The original Commission proposal for legislation which went to inter-service Commission consultation last November set out lead times for new designs of 2006 for a first phase and then 2008 for the take up of EEVC in a second phase. This compares with the voluntary agreement's proposal of 2005-2012 (Phase 1) and 2010 (Phase 2, although, as has been pointed out, implementing EEVC - the only scientifically validated tests - may never happen in view of the loophole in the agreement. In view of the Honda initiative, even a 7-year lead-time between now and 2008 seems overly long for new designs.

The voluntary agreement lead times proposed by industry in the Communication have also slipped even further since the recent inter-service consultation on this agreement and have become progressively longer for both phases of the agreement, such that the current suggestions lack credibility.

The combination of legislative lead times requiring the four EEVC tests to be met at the latest by 2008 for new types (as stated in the inter-service consultation on a Directive) and the EuroNCAP consumer information programme to encourage earlier take-up, would bring larger benefits over time. This would guarantee public safety and encourage market forces without creating the additional injury hazards which are inherent in the voluntary agreement proposal.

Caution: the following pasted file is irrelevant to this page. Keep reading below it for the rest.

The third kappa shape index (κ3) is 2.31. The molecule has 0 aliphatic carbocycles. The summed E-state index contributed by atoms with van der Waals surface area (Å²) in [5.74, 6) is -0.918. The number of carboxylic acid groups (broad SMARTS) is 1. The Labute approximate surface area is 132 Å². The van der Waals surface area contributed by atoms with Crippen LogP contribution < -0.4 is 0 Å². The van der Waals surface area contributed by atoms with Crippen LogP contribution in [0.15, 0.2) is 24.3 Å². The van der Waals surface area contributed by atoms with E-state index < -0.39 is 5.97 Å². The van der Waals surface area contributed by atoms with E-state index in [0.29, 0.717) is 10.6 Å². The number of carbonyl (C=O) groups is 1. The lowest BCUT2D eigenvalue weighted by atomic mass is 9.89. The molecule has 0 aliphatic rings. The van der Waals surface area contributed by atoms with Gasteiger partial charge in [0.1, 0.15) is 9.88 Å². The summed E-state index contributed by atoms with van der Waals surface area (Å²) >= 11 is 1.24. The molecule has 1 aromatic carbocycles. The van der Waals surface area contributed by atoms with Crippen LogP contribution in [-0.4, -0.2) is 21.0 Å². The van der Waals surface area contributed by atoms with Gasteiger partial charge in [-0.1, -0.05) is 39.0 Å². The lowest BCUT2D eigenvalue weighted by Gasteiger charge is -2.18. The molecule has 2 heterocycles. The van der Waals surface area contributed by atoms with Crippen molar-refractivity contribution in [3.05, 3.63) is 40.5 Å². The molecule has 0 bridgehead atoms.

Recent EU experience with the front and side impact legislation showed that, within twelve months of good legislative requirements being assured, one car manufacturer after the other presented cars onto the market and EuroNCAP tests demonstrated that they more than met the legislative requirements, despite earlier statements by industry that this was impossible.

ETSC's conclusions

      1. The content of this voluntary agreement fails to deliver, with certainty, a high level of protection for pedestrians and cyclists
      2. Policymakers now need to take the lead to ensure that 2,000 lives can be saved and 18,000 serious injuries can be prevented annually.
      3. Only a Directive can deliver the four EEVC tests. With earlier lead times encouraged through the EuroNCAP programme. Industry has not agreed to this voluntarily and is unlikely to do so, despite small additional manufacturing costs estimated at around 30 euro per car.
      4. Removing this important matter of public safety away from the co-decision process and the close public scrutiny which that entails- with no opportunity for Member States or the European Parliament to influence the detail - would be a retrogressive step at a time when EU policymaking is aiming for more safety and more transparency.

Contact details: Jeanne Breen, Executive Director + 32 (0) 2 230 4106/4004